Despite understanding him, that knowledge bothered me. It ate at me. I'm the type who enjoys laziness but who abhors stupidity. I couldn't reconcile the issue of whether I was being lazy or stupid -- or worse, both! As a technologist who has learned to program in many computer languages over the years, the idea of not adapting to a superior method appalled me. It hit me doubly so since I'm an educator and like to think of myself as a lifelong learner. Was I dying?! Of course, you know the answer.
Taking the plunge
Since I refused to admit brain death and thought my core principles and values are both good and sound, I was going to have to teach myself to type again. Worse, I'd have no female classmates to show off for and I'd have literally decades of deeply ingrained habits -- "habits" hell, QWERTY was almost instinct -- to shed.
I think I know what smokers go through when they quit. Okay, I'm being overly dramatic, but you know what I mean.
The first week of teaching myself how to type again went surprisingly well. I had a challenge and was motivated. I actually used a QWERTY keyboard so there was no cheating by looking at the keys. I taped a printout of the Dvorak key layout to the top of my monitor (colored with crayons to indicate finger assignments), changed my computer's OS over to the Dvorak layout and dove in.
I wanted to go with a cold turkey switch because I knew it'd be too frustrating switching back and forth between QWERTY and Dvorak. There really wasn't any problem other than typing horribly slow. I had timed the conversion when I knew I didn't have a lot of typing to do -- no big reports or projects to create an excuse to bail out of my retraining. I also supplemented my own retraining by using a free software (free as in "no cost" and free as in "liberty") typing tutor program which had Dvorak exercises in it.
The typing tutorial program turned out to be a godsend. After the first couple of days I knew most of the letters but fell into this habit of "thinking" too much. I felt I wasn't ingraining the letters internally. The tutorial was a great way to develop speed and to push yourself. Since the program I used was nothing special, I think any such program would do the same.
Speed bumps and motivation
However, after that first euphoric phase things did get tougher. I found certain letters -- the letter "s" for example -- would give me trouble. I also found that I'd sometimes type one or two letters -- but only one or two -- like I would under QWERTY. But that was easily overcome by just being aware of it.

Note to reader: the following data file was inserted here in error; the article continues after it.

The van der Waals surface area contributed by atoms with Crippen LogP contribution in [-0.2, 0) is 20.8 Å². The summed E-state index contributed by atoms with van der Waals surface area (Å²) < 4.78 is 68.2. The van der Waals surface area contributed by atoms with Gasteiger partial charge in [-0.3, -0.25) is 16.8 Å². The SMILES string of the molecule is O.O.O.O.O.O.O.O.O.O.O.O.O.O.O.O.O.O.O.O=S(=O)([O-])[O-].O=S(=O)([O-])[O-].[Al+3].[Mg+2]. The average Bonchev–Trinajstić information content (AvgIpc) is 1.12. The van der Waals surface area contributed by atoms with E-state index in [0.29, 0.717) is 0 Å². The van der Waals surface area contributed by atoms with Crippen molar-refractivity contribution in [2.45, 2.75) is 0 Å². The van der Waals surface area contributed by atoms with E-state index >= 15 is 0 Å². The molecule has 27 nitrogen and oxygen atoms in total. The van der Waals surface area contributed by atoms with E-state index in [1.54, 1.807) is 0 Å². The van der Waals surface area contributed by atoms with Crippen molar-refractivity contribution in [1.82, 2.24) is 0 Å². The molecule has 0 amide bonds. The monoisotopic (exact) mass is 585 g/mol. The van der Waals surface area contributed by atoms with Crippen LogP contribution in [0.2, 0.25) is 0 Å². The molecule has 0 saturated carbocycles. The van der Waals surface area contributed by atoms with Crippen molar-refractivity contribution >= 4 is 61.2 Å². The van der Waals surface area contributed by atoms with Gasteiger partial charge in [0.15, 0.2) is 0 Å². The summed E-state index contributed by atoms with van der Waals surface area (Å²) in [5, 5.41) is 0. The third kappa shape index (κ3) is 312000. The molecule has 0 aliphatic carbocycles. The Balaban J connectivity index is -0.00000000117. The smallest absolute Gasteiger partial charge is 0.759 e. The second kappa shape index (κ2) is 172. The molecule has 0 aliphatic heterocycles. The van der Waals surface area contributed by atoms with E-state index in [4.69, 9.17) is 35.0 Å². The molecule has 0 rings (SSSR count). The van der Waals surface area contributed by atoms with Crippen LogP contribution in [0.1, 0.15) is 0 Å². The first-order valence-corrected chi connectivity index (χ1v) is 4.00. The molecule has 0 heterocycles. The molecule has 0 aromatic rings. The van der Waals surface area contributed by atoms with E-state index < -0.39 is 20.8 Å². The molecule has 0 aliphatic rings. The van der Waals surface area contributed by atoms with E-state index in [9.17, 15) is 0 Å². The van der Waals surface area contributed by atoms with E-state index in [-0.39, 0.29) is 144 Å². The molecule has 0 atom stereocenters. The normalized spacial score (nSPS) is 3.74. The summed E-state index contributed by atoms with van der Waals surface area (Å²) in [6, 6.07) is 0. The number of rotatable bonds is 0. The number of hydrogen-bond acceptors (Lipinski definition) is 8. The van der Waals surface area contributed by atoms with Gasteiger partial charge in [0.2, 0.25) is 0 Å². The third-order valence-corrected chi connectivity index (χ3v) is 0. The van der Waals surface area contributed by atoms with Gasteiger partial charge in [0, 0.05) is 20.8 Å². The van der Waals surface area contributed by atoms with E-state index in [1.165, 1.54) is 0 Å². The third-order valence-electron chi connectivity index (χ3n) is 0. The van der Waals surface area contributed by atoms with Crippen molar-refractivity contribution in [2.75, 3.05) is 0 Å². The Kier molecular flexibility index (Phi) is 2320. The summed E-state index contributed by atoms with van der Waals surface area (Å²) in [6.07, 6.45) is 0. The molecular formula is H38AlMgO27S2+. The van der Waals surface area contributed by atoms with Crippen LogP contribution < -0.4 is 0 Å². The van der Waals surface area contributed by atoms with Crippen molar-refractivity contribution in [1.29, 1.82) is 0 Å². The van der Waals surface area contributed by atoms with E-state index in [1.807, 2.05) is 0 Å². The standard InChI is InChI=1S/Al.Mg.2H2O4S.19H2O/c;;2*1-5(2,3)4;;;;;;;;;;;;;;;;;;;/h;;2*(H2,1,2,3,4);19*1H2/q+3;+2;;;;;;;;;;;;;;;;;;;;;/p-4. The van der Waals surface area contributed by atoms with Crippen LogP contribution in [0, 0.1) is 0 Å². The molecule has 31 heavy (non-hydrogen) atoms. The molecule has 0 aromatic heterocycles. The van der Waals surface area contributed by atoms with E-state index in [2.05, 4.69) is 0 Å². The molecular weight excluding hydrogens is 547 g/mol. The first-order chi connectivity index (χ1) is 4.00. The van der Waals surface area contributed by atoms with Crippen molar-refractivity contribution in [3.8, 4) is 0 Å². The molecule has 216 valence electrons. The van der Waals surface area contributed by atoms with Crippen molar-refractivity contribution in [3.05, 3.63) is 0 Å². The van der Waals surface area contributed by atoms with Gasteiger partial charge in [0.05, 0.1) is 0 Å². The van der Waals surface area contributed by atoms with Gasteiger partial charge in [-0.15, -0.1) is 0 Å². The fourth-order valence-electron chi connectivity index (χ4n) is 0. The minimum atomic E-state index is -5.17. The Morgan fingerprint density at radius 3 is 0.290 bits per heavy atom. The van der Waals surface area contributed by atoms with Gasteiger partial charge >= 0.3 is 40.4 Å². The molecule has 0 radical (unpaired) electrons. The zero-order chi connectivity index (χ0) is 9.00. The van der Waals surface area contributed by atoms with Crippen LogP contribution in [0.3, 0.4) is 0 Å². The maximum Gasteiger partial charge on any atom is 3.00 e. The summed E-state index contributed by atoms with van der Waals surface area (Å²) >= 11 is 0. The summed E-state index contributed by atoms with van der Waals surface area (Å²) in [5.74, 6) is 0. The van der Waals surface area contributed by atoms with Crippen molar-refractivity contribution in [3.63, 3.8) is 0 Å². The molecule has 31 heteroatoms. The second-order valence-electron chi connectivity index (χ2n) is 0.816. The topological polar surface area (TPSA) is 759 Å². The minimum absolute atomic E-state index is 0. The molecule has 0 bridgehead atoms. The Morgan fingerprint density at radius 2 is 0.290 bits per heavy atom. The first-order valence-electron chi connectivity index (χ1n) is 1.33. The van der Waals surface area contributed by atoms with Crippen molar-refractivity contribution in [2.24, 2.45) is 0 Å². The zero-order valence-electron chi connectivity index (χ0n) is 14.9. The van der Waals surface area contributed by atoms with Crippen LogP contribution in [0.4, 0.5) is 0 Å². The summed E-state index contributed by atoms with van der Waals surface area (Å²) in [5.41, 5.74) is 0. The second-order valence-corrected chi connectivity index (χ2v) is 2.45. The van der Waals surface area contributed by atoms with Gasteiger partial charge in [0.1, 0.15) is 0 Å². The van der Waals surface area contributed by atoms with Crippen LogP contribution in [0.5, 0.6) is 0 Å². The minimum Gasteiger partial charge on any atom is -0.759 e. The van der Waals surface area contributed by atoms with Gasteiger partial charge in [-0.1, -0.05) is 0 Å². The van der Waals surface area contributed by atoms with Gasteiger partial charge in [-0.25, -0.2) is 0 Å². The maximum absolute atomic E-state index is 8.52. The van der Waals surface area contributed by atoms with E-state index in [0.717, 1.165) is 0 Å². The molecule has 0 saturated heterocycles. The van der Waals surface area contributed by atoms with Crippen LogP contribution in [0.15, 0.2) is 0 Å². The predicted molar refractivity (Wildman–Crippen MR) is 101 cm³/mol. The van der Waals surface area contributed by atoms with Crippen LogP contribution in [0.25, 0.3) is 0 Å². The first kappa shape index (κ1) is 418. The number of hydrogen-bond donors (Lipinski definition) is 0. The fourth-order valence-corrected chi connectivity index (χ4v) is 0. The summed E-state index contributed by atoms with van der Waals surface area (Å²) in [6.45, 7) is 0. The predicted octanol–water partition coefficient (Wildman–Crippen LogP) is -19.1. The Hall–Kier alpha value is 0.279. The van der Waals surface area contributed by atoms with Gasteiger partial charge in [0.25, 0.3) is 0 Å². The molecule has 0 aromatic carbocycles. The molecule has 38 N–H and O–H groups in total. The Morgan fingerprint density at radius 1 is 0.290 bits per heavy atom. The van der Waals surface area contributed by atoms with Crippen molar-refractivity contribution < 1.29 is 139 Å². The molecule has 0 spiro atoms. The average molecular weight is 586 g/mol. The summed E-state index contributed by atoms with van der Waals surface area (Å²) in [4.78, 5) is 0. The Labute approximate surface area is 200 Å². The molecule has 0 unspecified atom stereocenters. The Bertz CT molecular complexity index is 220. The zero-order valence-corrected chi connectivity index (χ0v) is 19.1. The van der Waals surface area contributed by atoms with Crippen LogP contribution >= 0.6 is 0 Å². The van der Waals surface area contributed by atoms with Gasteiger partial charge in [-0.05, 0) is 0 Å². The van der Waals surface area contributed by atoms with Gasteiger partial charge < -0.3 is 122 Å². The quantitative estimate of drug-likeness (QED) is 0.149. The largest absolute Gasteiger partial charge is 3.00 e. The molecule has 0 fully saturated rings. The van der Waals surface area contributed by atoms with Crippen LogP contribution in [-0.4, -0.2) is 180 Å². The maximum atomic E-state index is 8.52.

Another oddity was the "getting started" problem. I noticed that the first 5 or 15 minutes of typing each day (especially if I didn't type the day before) was rough. Since my motivation waned after the first week or so, things were still going well but there was a definite slacking off on my part and sometimes a corresponding increase in frustration.
To keep motivated I played a number of mind games with myself. I had noticed how some commonly used words and letter combinations seemed to ingrain themselves. I savored those, giving myself a mental pat on the back when I typed such combinations particularly fast. Little gimmicks like that helped me to not get overly frustrated with problem letters/combinations. I conned myself into viewing my experience as a plus too: I had typed in QWERTY for literally decades, so if I'm doing this well after only two or three weeks, think of how fast I'll be in two or three months or years.
However, at this point I hit a plateau. As a month passed, my speed was "adequate" but certainly not fast. I knew I wasn't improving. Worse, I knew what the problem was and how I could fix it.
The problem was that many letters weren't becoming "mindless". I still had to think to type. With QWERTY I literally did not have to think to type -- the letters just flowed out. The way to "fix" this and to ingrain this is to push yourself for speed. A typing tutor which measures speed is the solution. But there were problems with using the tutor. It was boring, I was lazy, and I also had "real work" to do and didn't want to waste my time with a typing tutor. In hindsight, that was a really bad move.
Failure is an option
One day, at about a month into relearning how to type, I finally got frustrated enough to switch back to QWERTY. I had a lengthy report to do with a firm deadline. That would've taken me a couple of hours to do with my regular typing speed. I started in the afternoon and it was brutal. There was a huge bottleneck between my brain and the keyboard. Typing was slow and full of mistakes. I didn't finish the report that day.
That night I decided to switch back to QWERTY the next morning.
The next morning I reset my keyboard layout to QWERTY and told myself I gave it a good shot and that failure was no problem. Then I started to type, expecting to crank out the report quickly since I was in QWERTY mode.
Too late to go back
During the very first sentence it hit me like a ton of bricks -- I no longer was a QWERTY typist! Trying to type in QWERTY was even slower and more error-prone than typing in the Dvorak layout! With the deadline looming I thought, "Oh well, there's no turning back now." Since I knew I was a bit better as a Dvorak typist, I switched the keyboard back and finished the report in Dvorak.
More importantly, I forced myself to spend some time pushing myself for speed with the typing tutor. I can't say enough how important that aspect is in relearning how to type.
Now, a couple of weeks later, I can say that as a Dvorak typist I'm roughly the same speed I was as a QWERTY typist a couple of months ago. And I'm certain that if I can just bring myself to use that typing tutor more, I know I could improve my speed even more.
I won't lie and say it all was a piece of cake, but honestly, it was not as hard as I thought it would be. Overall I was surprised at how easy it was to get rid of decades worth of QWERTY typing experience.
To me, this goes to show that you can -- much to my relief -- teach an old dog new tricks. And if you can do that with old dogs, just imagine what you could do with young pups.
Here are a few resources on the Dvorak keyboard layout:
This article is copyright © Randy Edwards 2006 and is licensed under the GFDL.